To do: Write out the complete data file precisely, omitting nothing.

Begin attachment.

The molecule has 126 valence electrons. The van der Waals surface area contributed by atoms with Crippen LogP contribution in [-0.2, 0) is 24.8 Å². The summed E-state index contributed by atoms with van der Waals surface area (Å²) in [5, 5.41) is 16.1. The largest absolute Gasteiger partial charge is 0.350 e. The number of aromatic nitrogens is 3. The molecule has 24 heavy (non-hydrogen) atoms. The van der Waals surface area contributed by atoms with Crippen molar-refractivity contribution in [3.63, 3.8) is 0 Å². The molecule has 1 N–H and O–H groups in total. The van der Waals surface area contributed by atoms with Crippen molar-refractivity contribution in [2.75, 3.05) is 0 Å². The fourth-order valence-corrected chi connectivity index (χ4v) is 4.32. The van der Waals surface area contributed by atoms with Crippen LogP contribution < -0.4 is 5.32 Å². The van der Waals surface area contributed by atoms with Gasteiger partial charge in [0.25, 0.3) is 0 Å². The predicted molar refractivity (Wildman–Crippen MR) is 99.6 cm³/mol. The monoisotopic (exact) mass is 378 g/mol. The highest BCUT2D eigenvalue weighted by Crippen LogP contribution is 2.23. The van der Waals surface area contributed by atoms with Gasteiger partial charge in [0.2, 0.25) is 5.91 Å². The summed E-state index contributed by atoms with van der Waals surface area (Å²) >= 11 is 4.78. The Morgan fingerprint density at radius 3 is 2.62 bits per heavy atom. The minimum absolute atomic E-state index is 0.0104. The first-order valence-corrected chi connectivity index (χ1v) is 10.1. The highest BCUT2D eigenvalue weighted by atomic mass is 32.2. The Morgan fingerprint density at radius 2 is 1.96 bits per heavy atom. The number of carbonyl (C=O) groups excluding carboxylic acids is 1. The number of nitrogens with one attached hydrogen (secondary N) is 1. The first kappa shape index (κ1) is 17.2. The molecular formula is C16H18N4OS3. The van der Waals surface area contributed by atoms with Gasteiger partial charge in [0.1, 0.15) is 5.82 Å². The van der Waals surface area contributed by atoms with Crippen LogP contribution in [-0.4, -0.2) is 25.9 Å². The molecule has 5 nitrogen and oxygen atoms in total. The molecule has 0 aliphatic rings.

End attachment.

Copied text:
The molecule has 126 valence electrons. The van der Waals surface area contributed by atoms with Crippen LogP contribution in [-0.2, 0) is 24.8 Å². The summed E-state index contributed by atoms with van der Waals surface area (Å²) in [5, 5.41) is 16.1. The largest absolute Gasteiger partial charge is 0.350 e. The number of aromatic nitrogens is 3. The molecule has 24 heavy (non-hydrogen) atoms. The van der Waals surface area contributed by atoms with Crippen molar-refractivity contribution in [3.63, 3.8) is 0 Å². The molecule has 1 N–H and O–H groups in total. The van der Waals surface area contributed by atoms with Crippen molar-refractivity contribution in [2.75, 3.05) is 0 Å². The fourth-order valence-corrected chi connectivity index (χ4v) is 4.32. The van der Waals surface area contributed by atoms with Crippen LogP contribution < -0.4 is 5.32 Å². The van der Waals surface area contributed by atoms with Gasteiger partial charge in [0.25, 0.3) is 0 Å². The predicted molar refractivity (Wildman–Crippen MR) is 99.6 cm³/mol. The monoisotopic (exact) mass is 378 g/mol. The highest BCUT2D eigenvalue weighted by Crippen LogP contribution is 2.23. The van der Waals surface area contributed by atoms with Gasteiger partial charge in [0.2, 0.25) is 5.91 Å². The summed E-state index contributed by atoms with van der Waals surface area (Å²) >= 11 is 4.78. The Morgan fingerprint density at radius 3 is 2.62 bits per heavy atom. The minimum absolute atomic E-state index is 0.0104. The first-order valence-corrected chi connectivity index (χ1v) is 10.1. The highest BCUT2D eigenvalue weighted by atomic mass is 32.2. The Morgan fingerprint density at radius 2 is 1.96 bits per heavy atom. The number of carbonyl (C=O) groups excluding carboxylic acids is 1. The number of nitrogens with one attached hydrogen (secondary N) is 1. The first kappa shape index (κ1) is 17.2. The molecular formula is C16H18N4OS3. The van der Waals surface area contributed by atoms with Gasteiger partial charge in [0.1, 0.15) is 5.82 Å². The van der Waals surface area contributed by atoms with Crippen LogP contribution in [-0.4, -0.2) is 25.9 Å². The molecule has 5 nitrogen and oxygen atoms in total. The molecule has 0 aliphatic rings.